A Message from GIA on the Crisis Impacting Puerto Rico
Five years after the devastation of Hurricane Maria, Hurricane Fiona has caused catastrophic destruction in Puerto Rico, killing at least two people and leaving nearly the entire island archipelago without power and water. Below you will find opportunities to lend your support to Puerto Rico.
Post-Maria, the US federal government set aside billions for reconstruction, but communities in Puerto Rico remain vulnerable. Puerto Rico’s vulnerability stems from a combination of factors, including the Fiscal Control Board’s requirement that Puerto Rico privatize its power grid.
The Fiscal Control Board’s oversight of Puerto Rico’s budget is an element of the Puerto Rico Oversight, Management, and Economic Stability Act (PROMESA). PROMESA is a US federal law enacted in 2016 that established a US financial oversight board for Puerto Rico, a process for restructuring debt the Puerto Rican government owed to corporate creditors. The FCB's approved fiscal austerity plan for 2017-2026 cut deeply into Puerto Rico's public service budget, including cuts to health care, pensions, and education, in order to prioritize repaying corporate creditors.
Puerto Rico’s vulnerability is also rooted in its status as a US territory with no electoral votes for the presidency and no voting representation in Congress. Puerto Rico has an advocate in the U.S. Congress, who has no voting authority. At a Congressional hearing less than a week before Hurricane Fiona, Puerto Rico’s non-voting congressional representative questioned the effectiveness of Puerto Rico’s privatized electric grid considering its history of poor performance and whether it should even remain in the hands of a private company.
Grantmakers in the Arts joins friends across the nation in a call for our federal government to cancel Puerto Rico’s debt and end private oversight of its budget to ensure that Puerto Rico may recover in the spirit of self-determination.
Learn more about this crisis and ways to support Puerto Rico.
Thank you, Sylvia Jung!
We want to thank our Senior Development Manager, Sylvia Jung, for her incredible work and dedication to GIA. Sylvia has been a part of our team since January 2018, and we wish her luck as she assumes her new role as The Development Office at Third Wave Fund.
Previously, she served in development roles at Ballet Hispanico, Damon Runyon Cancer Research Foundation, Neighborhood Coalition for Shelter, and The New York Foundling. Sylvia is a longtime crisis hotline volunteer with the New York City Anti-Violence Project, butler to two rescue cats, and is proudly 100% a product of New York City public education.
Thank you, Sylvia!
2022 GIA Conference In-Person Registration Closed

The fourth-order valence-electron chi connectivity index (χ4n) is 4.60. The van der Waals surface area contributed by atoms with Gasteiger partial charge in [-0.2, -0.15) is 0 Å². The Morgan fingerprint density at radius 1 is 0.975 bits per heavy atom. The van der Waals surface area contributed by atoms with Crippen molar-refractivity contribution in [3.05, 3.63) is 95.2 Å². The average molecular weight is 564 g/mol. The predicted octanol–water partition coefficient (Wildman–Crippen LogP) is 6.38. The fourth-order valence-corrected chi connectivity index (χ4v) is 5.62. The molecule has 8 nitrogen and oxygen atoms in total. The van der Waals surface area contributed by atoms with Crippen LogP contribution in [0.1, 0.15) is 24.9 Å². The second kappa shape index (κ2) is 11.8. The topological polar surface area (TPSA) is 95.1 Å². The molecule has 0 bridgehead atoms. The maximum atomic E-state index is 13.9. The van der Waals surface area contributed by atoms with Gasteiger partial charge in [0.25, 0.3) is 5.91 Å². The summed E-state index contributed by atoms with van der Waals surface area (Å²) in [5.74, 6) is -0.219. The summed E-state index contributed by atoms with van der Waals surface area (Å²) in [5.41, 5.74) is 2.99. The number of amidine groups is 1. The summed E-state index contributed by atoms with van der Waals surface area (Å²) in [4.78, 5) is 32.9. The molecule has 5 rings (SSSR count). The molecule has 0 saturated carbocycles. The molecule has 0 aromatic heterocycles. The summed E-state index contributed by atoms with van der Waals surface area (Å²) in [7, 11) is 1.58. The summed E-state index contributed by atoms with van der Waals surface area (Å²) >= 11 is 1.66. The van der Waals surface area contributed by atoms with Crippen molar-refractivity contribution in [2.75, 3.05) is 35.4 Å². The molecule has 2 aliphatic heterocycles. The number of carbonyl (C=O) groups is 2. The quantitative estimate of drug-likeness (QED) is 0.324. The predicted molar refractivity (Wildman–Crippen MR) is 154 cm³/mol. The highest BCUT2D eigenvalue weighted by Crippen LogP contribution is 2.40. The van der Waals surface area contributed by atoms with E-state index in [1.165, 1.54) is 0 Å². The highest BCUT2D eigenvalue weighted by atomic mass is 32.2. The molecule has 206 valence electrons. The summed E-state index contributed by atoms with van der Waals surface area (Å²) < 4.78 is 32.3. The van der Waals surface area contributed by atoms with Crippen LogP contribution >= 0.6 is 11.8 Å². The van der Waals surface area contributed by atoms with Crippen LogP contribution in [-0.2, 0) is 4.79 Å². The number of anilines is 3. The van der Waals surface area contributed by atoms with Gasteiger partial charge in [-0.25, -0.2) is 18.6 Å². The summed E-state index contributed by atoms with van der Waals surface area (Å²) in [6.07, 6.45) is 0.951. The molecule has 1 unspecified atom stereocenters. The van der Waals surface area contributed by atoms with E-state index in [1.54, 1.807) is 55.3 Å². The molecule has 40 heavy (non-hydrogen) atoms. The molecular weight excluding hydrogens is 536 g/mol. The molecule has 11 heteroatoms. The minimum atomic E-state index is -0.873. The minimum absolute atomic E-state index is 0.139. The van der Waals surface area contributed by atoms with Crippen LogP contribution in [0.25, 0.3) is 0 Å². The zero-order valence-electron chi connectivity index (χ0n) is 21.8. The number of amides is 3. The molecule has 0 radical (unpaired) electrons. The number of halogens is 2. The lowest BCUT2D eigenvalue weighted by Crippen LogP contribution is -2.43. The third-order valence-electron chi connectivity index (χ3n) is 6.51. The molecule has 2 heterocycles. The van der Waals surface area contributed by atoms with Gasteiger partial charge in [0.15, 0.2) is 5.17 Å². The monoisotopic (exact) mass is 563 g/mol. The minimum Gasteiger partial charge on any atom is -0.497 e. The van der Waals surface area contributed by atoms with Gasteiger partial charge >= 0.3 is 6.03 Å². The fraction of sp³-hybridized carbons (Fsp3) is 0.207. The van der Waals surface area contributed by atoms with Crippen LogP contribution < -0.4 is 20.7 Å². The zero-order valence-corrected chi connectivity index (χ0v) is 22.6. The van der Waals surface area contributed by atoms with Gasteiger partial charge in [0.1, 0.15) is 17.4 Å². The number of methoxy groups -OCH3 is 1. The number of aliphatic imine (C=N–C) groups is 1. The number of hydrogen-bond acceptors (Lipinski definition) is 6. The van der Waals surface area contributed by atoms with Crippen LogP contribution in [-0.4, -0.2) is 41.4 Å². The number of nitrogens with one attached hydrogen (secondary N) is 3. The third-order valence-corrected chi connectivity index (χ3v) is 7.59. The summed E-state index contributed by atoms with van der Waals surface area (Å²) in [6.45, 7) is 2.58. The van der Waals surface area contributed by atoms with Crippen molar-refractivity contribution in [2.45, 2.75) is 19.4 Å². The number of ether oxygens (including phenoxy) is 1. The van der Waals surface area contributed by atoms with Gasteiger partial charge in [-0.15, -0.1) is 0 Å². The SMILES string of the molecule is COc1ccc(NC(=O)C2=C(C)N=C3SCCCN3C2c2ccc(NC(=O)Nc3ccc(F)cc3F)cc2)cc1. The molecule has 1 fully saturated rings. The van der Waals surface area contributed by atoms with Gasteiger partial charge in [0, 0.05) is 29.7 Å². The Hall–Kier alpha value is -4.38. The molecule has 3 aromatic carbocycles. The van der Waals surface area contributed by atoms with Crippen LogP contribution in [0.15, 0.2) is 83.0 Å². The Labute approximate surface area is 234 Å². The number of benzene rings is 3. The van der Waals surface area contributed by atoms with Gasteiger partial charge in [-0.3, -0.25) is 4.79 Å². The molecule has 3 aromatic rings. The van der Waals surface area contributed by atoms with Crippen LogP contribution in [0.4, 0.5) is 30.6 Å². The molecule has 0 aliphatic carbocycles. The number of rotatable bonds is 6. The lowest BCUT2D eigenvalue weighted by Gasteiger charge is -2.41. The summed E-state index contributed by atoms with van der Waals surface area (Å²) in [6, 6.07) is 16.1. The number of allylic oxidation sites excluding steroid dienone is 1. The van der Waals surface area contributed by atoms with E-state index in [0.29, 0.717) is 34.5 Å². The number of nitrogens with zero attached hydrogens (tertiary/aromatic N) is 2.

Registration for the 2022 GIA In-Person conference is now closed. Registration for virtual convenings is open until October 5.
2022 GIA Conference Schedule Online
The full list of sessions for the 2022 GIA Conference: Converge/Transform is now available online. This year’s conference features over 40 sessions ranging across a diverse array of topics within GIA’s focus areas and others including racial equity, cross-sector work, funding collaborations, placekeeping, and impact investing.
In-person registration for the 2022 GIA Conference: Converge/Transform is now closed. Registration for the virtual convenings is open until October 5.
Future of the Field: From the GIA Reader
In the latest installment from the GIA Future of the Field series – reflecting and responding to ArtPlace America’s “13 Ways That Arts and Culture Can Support Equitable Community Development” – we invited a new round of responses to continue the spirit of debate, ideas, and dialogue around the future of arts and community development.
This week we highlight Rethinking on Arts and Community Development by Pamela Bridgeforth (Philadelphia Association of Community Development Corporations) who discusses ArtPlace America’s collective work in the space of arts and community. “For the impressive compendium of ArtPlace knowledge assembled to have impact in this new moment of our time, we will need more intentionality around sharing the research and its recommendations with others—practitioners, community leaders, and policy makers–learning from new insights, and building on those insights for truly meaningful equitable community advancement.” Read the full piece.
Image courtesy of The Frey Foundation
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“The Jerome Foundation today announces that earlier this year President Ben Cameron shared his intention of retiring early in 2023 and that a search for his successor has now begun. The Foundation has chosen Korn Ferry, the global organizational consulting firm, to lead this process." Cameron was also a former GIA Board Member”…
Five years after the devastation of Hurricane Maria, Hurricane Fiona has caused catastrophic destruction in Puerto Rico, killing at least two people and leaving nearly the entire island archipelago without power and water. Below you will find opportunities to lend your support to Puerto Rico…
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